“David Hume’s Humanity: The Philosophy of Common Life and Its Limits … not only presents a synoptic vision of Hume’s thought, but also argues that an amended version of it remains vital and relevant today – especially to political philosophy.”
(Nathan Sasser, Journal of Scottish Philosophy, Vol. 17 (1), 2019)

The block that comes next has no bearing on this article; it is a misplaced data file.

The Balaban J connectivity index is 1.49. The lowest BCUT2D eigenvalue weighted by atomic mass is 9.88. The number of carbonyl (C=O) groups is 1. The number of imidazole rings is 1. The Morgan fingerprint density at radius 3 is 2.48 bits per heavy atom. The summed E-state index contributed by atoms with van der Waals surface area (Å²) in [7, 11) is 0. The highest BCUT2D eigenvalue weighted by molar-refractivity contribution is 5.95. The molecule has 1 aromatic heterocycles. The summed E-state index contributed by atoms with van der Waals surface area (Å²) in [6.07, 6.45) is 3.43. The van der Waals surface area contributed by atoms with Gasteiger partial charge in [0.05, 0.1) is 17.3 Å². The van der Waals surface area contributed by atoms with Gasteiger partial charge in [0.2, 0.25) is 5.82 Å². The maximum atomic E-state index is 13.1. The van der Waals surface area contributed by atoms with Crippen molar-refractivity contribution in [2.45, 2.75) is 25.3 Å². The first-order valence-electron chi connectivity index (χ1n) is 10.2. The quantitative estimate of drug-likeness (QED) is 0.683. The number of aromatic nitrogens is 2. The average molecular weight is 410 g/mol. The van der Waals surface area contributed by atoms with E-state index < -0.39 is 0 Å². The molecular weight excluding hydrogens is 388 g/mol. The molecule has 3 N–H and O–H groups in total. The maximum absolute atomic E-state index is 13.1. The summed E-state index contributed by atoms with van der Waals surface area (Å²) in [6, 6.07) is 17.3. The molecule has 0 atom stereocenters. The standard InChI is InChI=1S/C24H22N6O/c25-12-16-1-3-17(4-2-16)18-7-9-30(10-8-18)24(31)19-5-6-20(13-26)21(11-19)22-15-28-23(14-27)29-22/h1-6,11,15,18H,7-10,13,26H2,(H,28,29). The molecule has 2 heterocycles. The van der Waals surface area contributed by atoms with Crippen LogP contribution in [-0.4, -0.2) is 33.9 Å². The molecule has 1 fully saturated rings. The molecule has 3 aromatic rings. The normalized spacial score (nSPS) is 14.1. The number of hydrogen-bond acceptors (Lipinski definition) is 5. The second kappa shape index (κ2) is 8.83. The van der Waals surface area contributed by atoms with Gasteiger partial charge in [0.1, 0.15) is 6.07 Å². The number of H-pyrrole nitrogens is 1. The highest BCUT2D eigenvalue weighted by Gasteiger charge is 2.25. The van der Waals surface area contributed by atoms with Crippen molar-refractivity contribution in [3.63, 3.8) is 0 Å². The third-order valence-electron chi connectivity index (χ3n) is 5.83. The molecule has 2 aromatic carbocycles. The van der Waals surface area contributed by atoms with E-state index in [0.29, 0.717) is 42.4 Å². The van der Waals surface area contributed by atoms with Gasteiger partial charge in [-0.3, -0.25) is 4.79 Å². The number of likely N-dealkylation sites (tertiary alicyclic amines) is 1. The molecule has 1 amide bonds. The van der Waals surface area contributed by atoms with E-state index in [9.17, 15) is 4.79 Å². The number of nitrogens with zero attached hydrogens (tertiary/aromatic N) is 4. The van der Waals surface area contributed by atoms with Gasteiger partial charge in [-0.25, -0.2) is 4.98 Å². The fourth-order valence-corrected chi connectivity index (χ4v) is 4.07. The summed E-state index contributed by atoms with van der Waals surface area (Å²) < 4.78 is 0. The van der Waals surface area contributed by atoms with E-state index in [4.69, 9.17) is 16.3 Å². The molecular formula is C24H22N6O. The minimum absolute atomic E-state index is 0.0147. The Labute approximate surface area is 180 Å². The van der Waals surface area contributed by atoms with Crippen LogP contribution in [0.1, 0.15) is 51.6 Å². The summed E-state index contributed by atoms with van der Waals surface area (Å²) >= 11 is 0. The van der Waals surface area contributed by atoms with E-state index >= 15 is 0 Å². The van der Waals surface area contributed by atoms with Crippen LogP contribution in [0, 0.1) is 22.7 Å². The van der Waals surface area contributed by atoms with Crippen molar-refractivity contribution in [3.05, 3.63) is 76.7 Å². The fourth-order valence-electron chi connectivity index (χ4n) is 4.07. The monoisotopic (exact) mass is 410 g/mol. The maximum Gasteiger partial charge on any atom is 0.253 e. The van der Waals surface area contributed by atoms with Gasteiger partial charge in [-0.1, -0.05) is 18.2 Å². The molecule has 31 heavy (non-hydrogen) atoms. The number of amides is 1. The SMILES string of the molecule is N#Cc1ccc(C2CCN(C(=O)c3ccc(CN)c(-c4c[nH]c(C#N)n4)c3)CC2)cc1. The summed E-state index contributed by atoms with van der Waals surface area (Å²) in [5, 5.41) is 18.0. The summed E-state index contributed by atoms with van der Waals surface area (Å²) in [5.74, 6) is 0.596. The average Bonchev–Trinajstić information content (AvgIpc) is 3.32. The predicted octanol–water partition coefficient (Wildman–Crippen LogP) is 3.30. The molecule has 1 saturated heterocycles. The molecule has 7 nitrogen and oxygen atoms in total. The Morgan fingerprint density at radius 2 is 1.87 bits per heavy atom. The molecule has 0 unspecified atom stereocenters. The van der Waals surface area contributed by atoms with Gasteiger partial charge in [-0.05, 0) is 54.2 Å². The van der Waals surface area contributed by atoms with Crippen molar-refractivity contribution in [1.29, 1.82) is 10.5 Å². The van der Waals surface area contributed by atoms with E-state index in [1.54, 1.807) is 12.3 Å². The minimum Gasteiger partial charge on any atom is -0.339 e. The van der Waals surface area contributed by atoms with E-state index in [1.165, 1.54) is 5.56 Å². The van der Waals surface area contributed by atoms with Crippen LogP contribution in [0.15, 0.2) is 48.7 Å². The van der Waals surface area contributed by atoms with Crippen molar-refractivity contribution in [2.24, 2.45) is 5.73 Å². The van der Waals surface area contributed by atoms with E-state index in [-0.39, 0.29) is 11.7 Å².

Scott Yenor argues that David Hume’s reputation as a skeptic is greatly exaggerated. In David Hume’s Humanity, Yenor shows how Hume’s skepticism is a moment leading Hume to defend a philosophy that is grounded in the inescapable assumptions of common life. Humane virtues reflect the proper reaction to the complex mixture of human faculties that define the human condition. These gentle virtues best find their home in the modern commercial republic, of which England is the leading example. Hume’s defense of both common life philosophy and humanity are, however, flawed by his secretly dogmatic assumptions about the nature of history and his Enlightened approach to religious teachings and psychology. This study makes the case for Hume’s manner of grounding philosophy in common life is essential to any reinvigoration of the humanities. It ultimately holds that Hume’s practice of that philosophy is seriously flawed, but that a more philosophic philosophy of common life is available.